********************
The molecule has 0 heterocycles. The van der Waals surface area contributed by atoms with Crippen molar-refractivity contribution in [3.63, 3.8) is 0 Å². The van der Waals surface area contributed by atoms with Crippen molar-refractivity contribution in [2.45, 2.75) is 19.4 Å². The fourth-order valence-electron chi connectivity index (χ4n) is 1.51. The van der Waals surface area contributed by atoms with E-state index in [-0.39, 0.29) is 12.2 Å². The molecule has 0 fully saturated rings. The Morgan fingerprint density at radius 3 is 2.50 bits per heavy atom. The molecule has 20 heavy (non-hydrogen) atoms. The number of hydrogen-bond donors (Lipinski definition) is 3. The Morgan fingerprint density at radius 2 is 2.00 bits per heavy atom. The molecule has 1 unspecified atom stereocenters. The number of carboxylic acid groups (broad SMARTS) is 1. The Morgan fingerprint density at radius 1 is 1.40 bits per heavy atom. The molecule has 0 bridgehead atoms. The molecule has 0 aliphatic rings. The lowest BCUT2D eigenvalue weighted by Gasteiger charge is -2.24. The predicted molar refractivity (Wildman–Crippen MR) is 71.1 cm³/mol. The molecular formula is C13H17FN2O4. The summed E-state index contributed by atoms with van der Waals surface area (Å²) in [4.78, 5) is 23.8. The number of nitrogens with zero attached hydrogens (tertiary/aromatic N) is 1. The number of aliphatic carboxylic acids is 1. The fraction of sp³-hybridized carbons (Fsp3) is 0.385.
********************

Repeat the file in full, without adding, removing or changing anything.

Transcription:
The molecule has 0 heterocycles. The van der Waals surface area contributed by atoms with Crippen molar-refractivity contribution in [3.63, 3.8) is 0 Å². The van der Waals surface area contributed by atoms with Crippen molar-refractivity contribution in [2.45, 2.75) is 19.4 Å². The fourth-order valence-electron chi connectivity index (χ4n) is 1.51. The van der Waals surface area contributed by atoms with E-state index in [-0.39, 0.29) is 12.2 Å². The molecule has 0 fully saturated rings. The Morgan fingerprint density at radius 3 is 2.50 bits per heavy atom. The molecule has 20 heavy (non-hydrogen) atoms. The number of hydrogen-bond donors (Lipinski definition) is 3. The Morgan fingerprint density at radius 2 is 2.00 bits per heavy atom. The molecule has 1 unspecified atom stereocenters. The number of carboxylic acid groups (broad SMARTS) is 1. The Morgan fingerprint density at radius 1 is 1.40 bits per heavy atom. The molecule has 0 bridgehead atoms. The molecule has 0 aliphatic rings. The lowest BCUT2D eigenvalue weighted by Gasteiger charge is -2.24. The predicted molar refractivity (Wildman–Crippen MR) is 71.1 cm³/mol. The molecular formula is C13H17FN2O4. The summed E-state index contributed by atoms with van der Waals surface area (Å²) in [4.78, 5) is 23.8. The number of nitrogens with zero attached hydrogens (tertiary/aromatic N) is 1. The number of aliphatic carboxylic acids is 1. The fraction of sp³-hybridized carbons (Fsp3) is 0.385.